The CIA has admitted using waterboarding on Mohammed, reportedly al-Qaeda's second-in-command, who later confessed to planning the September 11 2001 attacks on New York.
 
US media reported on Thursday that Cheney, the US vice-president, and Condoleezza Rice, the secretary of state, attended meetings at the White House where specific interrogation techniques were approved.
 
"I think it's very important for the American people to understand who Khalid Sheikh Mohammed was. He was the person who ordered the suicide attack - I mean, the 9/11 attacks," Bush told ABC.
 
"And back then, there was all kinds of concerns about people saying, 'Well, the administration is not connecting the dots.'"
 
Legal advice
 
Waterboarding

Variations include pouring water over face covered with cloth or cellophane, or dunking headfirst into water

Induces reflexive choking, gagging and feelings of suffocation

Dates back to the Spanish Inquisition and was u
sed in Central and South America 30 years ago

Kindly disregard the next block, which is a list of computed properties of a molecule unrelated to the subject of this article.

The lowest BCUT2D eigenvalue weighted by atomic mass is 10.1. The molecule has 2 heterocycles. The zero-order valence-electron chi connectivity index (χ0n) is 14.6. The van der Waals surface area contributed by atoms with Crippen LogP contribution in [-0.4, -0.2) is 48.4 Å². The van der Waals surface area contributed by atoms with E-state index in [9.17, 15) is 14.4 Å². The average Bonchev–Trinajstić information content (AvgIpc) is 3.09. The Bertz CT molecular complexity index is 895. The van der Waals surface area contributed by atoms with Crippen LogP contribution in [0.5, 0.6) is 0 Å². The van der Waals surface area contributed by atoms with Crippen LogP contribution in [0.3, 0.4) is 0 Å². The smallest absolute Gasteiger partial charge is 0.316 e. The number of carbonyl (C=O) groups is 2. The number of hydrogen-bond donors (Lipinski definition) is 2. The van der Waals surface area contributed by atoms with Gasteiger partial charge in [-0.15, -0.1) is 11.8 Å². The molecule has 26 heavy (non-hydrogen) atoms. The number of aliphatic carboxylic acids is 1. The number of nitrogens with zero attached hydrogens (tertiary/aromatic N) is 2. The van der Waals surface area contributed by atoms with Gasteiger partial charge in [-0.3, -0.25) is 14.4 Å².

Bush denies US uses torture but has vetoed a congressional bill outlawing the practice

The officials took care to insulate Bush from the meetings, where waterboarding - which simulates drowning - sleep deprivation and slaps and pushes were approved, according to the reports.
 
Donald Rumsfeld, the former US defence secretary, Colin Powell, who was secretary of state, George Tenet, the former CIA director, and John Ashcroft, the former attorney-general, also reportedly attended the meetings.
 
Between 2002 and 2003, the US justice department issued several memos from its Office of Legal Counsel that justified using the interrogation tactics, including ones that critics call torture.
 
Many of those memos have since been overruled.
 
In March this year, Bush vetoed legislation that would have banned intelligence agencies using waterboarding and other techniques.
 
International human rights groups have repeatedly condemned the Bush administration's use of harsh interrogation techniques.
 
Olympic boycott
 
Bush also spoke out on the Olympics, after protests led to the re-routing of the Olympic torch relay in San Francisco on Wednesday.
 
The US leader said his planned trip to the Olympics in China was a message of support for US athletes and not a statement on the politics of the host country.
 
"I don't view the Olympics as a political event," Bush said. "I view it as a sporting event."
 
Human right activists have called on world leaders not to attend the Beijing Games in August unless China improves its record on rights, particularly in Tibet.
 
Barack Obama, Hillary Clinton and John McCain, US presidential hopefuls, have all said they would not attend the Games opening ceremony.
 
The White House has not yet said whether Bush will attend the ceremony.